Date: 2019-05-08

Enderun Mektebi

(688 words)

Author(s): Sabev, Orlin
The Enderun Mektebi (Enderūn Mektebi, Palace School) was established to educate and train capable state governors, clerks, and officers—in other words, the Ottoman ruling elite. In Ottoman Turkish, enderūn means “inside” (from the Persian andarūn), and Enderun Mektebi literally denotes “Internal School.” There are various views about the exact time of its establishment. Some authors assert that it was founded during the reign of Sultan Murad (Murād) II (r. 824–48/1421–44 and 850–5/1446–51), in Edirne. Others claim that it was la…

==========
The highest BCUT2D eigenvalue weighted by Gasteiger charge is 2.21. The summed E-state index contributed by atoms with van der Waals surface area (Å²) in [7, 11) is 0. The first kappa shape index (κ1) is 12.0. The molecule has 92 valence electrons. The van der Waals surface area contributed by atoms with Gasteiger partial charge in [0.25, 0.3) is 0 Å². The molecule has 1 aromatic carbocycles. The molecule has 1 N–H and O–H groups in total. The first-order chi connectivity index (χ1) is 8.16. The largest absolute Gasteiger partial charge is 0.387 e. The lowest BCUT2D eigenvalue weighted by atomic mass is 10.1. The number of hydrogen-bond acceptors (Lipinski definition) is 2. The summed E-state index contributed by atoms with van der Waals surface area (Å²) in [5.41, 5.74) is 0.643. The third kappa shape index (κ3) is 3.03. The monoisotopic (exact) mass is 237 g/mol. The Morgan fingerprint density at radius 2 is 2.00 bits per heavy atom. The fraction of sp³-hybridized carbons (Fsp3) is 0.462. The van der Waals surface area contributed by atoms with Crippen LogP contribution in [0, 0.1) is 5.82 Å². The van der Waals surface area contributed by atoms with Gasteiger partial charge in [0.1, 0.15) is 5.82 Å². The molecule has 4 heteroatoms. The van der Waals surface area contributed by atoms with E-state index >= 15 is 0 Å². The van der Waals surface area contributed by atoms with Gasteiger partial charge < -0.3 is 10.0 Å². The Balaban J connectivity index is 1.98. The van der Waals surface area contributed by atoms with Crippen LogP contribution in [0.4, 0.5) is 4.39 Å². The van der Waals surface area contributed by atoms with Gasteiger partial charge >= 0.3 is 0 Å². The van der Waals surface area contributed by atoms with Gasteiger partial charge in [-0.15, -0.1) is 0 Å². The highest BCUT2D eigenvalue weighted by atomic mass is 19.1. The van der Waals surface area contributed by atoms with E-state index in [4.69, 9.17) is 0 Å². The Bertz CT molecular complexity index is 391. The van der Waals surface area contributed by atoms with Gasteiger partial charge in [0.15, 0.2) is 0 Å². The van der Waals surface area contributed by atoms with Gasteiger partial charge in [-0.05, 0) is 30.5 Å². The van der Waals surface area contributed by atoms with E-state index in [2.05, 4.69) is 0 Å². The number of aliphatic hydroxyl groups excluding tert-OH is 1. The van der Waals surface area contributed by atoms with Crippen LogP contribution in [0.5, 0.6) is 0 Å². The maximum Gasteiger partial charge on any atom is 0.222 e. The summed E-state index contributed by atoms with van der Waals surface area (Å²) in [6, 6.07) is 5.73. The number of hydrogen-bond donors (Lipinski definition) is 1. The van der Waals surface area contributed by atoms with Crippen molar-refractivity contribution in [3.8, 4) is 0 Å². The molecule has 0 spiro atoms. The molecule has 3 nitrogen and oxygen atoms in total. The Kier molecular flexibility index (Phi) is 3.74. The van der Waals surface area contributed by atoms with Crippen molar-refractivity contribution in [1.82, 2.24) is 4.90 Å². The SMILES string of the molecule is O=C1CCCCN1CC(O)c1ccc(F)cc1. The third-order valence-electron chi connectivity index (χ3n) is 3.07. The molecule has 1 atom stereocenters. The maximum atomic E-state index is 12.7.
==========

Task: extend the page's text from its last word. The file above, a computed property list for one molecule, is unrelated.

Date: 2019-05-08

Entente Liberale

(820 words)

Author(s): Ahmad, Feroz | Şenses, Bülent
The Entente Liberale (Turk. Hürriyet ve İtilaf Fırkası/Ott. Ḥürriyet ve İʾtilāf Fırqası, the Freedom and Accord Party) was founded in Istanbul, on 21 November 1911, but the party’s origins go back to the establishment of the Ahrar Fırkası (Aḥrār Fırqası, the Liberal Union), on 14 September 1908. The inspiration behind both parties was Prince Sabahaddin (Prens Ṣabāh al-Dīn, d. 1948), who returned from his Parisian exile on 21 August 1908. However, he refused the leadership, preferring to be the inspiration behind the scene in both parties. The Ahrar Fırkası hoped to become the dom…
Date: 2019-05-08